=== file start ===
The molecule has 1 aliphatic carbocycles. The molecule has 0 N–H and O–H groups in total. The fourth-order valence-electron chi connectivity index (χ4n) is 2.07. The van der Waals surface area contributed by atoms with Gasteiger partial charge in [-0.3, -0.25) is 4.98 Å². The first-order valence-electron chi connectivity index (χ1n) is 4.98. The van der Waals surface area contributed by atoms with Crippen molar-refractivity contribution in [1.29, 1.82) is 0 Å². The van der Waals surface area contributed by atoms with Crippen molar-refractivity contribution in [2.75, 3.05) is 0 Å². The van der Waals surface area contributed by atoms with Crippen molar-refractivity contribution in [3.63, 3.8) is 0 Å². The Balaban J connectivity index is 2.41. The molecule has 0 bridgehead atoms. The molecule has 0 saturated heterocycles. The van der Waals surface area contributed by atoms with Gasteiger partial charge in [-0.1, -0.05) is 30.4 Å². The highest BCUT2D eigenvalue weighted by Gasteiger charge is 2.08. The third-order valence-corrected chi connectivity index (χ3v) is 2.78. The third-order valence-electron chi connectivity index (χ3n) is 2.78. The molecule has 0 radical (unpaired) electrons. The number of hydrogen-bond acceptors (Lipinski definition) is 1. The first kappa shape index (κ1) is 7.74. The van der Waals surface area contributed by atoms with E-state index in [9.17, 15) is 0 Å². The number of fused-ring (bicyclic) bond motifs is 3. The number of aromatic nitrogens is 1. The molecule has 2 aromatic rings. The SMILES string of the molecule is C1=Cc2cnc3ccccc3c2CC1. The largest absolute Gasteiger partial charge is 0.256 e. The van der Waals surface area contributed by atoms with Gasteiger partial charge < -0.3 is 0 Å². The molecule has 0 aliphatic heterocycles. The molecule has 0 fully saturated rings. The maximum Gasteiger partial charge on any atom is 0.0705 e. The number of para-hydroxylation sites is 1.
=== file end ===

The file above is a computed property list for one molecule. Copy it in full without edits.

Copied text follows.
The molecule has 1 aliphatic carbocycles. The molecule has 0 N–H and O–H groups in total. The fourth-order valence-electron chi connectivity index (χ4n) is 2.07. The van der Waals surface area contributed by atoms with Gasteiger partial charge in [-0.3, -0.25) is 4.98 Å². The first-order valence-electron chi connectivity index (χ1n) is 4.98. The van der Waals surface area contributed by atoms with Crippen molar-refractivity contribution in [1.29, 1.82) is 0 Å². The van der Waals surface area contributed by atoms with Crippen molar-refractivity contribution in [2.75, 3.05) is 0 Å². The van der Waals surface area contributed by atoms with Crippen molar-refractivity contribution in [3.63, 3.8) is 0 Å². The Balaban J connectivity index is 2.41. The molecule has 0 bridgehead atoms. The molecule has 0 saturated heterocycles. The van der Waals surface area contributed by atoms with Gasteiger partial charge in [-0.1, -0.05) is 30.4 Å². The highest BCUT2D eigenvalue weighted by Gasteiger charge is 2.08. The third-order valence-corrected chi connectivity index (χ3v) is 2.78. The third-order valence-electron chi connectivity index (χ3n) is 2.78. The molecule has 0 radical (unpaired) electrons. The number of hydrogen-bond acceptors (Lipinski definition) is 1. The first kappa shape index (κ1) is 7.74. The van der Waals surface area contributed by atoms with E-state index in [9.17, 15) is 0 Å². The number of fused-ring (bicyclic) bond motifs is 3. The number of aromatic nitrogens is 1. The molecule has 2 aromatic rings. The SMILES string of the molecule is C1=Cc2cnc3ccccc3c2CC1. The largest absolute Gasteiger partial charge is 0.256 e. The van der Waals surface area contributed by atoms with Gasteiger partial charge < -0.3 is 0 Å². The molecule has 0 aliphatic heterocycles. The molecule has 0 fully saturated rings. The maximum Gasteiger partial charge on any atom is 0.0705 e. The number of para-hydroxylation sites is 1.